Young people have the technical expertise and advocacy skills to be partners in decision-making and implementation to maintain essential health services, including sexual and reproductive health (SRH), during the COVID-19 pandemic. In June, the World Health Organization (WHO) released guidance on maintaining essential health services during the pandemic that addresses some of the SRH needs of young people. As governments have begun adapting the WHO guidance and developing national plans to meet their populations’ SRH needs during this crisis, they must take into account the challenges and vulnerabilities young people face through inclusive and meaningful input from young people themselves.
Some organizations, including youth-led civil society groups, are taking proactive steps to elevate the SRH needs and challenges of young people during the pandemic. They are gathering evidence, raising issues with local ministries of health and other stakeholders and advocating for young people’s participation in the development of national COVID-19 contingency plans.
PAI spoke with a youth SRH advocate in Senegal, Aminata Badiane Thioye of Alliance Nationale des Jeunes pour la Santé de la Reproduction et de la Planification Familiale (National Alliance of Youth for Reproductive Health and Family Planning, ANJSRPF). Early on in the pandemic, ANJSRPF conducted a rapid assessment with 130 respondents — primarily young people as well as community health workers and midwives — to understand the impact of the pandemic on young people’s sexual and reproductive health and rights (SRHR) and ascertain what actions would be taken to guarantee their access to SRH services. ANJSRPF found that the loss of livelihoods, particularly in the informal sector, tied to mobility restrictions has thrown young people into precarious financial situations. Along with the fear of COVID-19 and the decreased availability of SRH services during the pandemic, the cost of health services is leading young people to avoid seeking care.
The good news is that efforts are being made at the institutional level to ensure the continuity of services and health supplies. Based on the WHO guidance, the Senegalese Ministry of Health has developed a COVID-19 contingency plan for the continuity of reproductive, maternal, newborn, child and adolescent health services. The plan includes guidance on governance and coordination for the continuation of SRH public and private sector services, as well as an essential health services package, a provider guide for those services, stock management and monitoring and evaluation. The bad news is that — as is too often the case — young people have not been consulted, let alone involved, in the decision-making.
“While the risk of stockouts of contraceptive methods is being well managed, that doesn’t stop young women and adolescents from having financial difficulties obtaining products,” Aminata told PAI. While SRH services are meant to be free in Senegal, that does not apply to medications and treatments. “It’s the same problem with emergency contraception that is financially inaccessible for young women, making the situation all the more critical with increased vulnerability of girls to rape and sexual exploitation during the pandemic, which can also increase their exposure to unwanted pregnancy [and] unsafe abortion that could be avoided if they had better access.”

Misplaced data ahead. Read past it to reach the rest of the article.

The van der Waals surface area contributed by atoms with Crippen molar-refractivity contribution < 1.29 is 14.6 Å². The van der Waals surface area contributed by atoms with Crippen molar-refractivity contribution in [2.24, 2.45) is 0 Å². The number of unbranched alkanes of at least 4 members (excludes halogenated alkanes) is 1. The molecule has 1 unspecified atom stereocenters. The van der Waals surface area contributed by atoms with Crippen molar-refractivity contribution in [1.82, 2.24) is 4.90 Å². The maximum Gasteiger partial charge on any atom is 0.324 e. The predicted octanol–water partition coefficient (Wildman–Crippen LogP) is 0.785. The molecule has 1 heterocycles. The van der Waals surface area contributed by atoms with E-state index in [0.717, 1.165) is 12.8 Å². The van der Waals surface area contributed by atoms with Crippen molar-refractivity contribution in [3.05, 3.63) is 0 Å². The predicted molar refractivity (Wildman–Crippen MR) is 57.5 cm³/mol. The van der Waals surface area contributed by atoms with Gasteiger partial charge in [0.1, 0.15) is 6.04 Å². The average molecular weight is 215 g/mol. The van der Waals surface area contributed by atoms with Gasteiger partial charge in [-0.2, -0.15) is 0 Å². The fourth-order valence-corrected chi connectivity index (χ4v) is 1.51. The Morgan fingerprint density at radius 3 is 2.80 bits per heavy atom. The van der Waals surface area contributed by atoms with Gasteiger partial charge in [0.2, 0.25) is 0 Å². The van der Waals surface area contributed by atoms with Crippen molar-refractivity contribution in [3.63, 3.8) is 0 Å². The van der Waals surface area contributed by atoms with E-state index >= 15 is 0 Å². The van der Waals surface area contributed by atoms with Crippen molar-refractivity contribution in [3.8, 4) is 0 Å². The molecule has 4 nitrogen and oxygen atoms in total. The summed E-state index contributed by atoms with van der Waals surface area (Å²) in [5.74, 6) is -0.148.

For adolescent and young women, the added layer of school closures means that they are left without a space that is often where they are the safest from . Additionally, the scaling back, and in many cases complete interruption, of both formal and informal education means that SRH programs for young people have stalled. In some settings, including in rural areas and for girls working as domestic workers in Dakar, the capital, menstrual hygiene management and access to clean water have become even more dire, particularly as the country has faced years of water shortages.
“These increases in vulnerability are mainly due to the fact that the government responses to COVID-19 have been security responses rather than social ones,” Aminata told PAI, referring to the imposition of curfews, bans on transport and closures of markets. “Now, we find ourselves in a state of a social and health emergency.” There are particular consequences in terms of health equity, which is imbalanced among age groups and along the urban-rural divide in Senegal. ANJSRPF heard examples of road and health center closures in rural areas with already limited health services. While inequity has always been a major factor in SRH service accessibility, the disparities are further compounded by the of the pandemic.
A number of initiatives, including at ANJSRPF, are working to elevate the voices of young people. In collaboration with other partners, the Ouagadougou Partnership, a Francophone West African initiative that seeks to increase modern contraception use across its nine member countries, developed 10 videos of youth SRH advocates. The videos address how COVID-19 impacts SRHR, including early and forced child marriage for out-of-school girls; the need for young people’s access to contraception, including flexible, mobile service delivery to reach the most vulnerable; and sexual and gender-based violence due to increased stressors; and other topics.
As Aminata told PAI, coordinated advocacy is critical for SRHR — especially to ensure that SRH service delivery models adapt to the local needs and social and economic conditions of young people in times of crisis. “The participation of young people is vital. We can accomplish more together than in isolation. It’s no secret that we are all living in difficult times and the lack of collaboration and cooperation is a major obstacle to performance and resilience.”
Read PAI’s brief, Optimizing the World Health Organization COVID-19 Interim Guidance.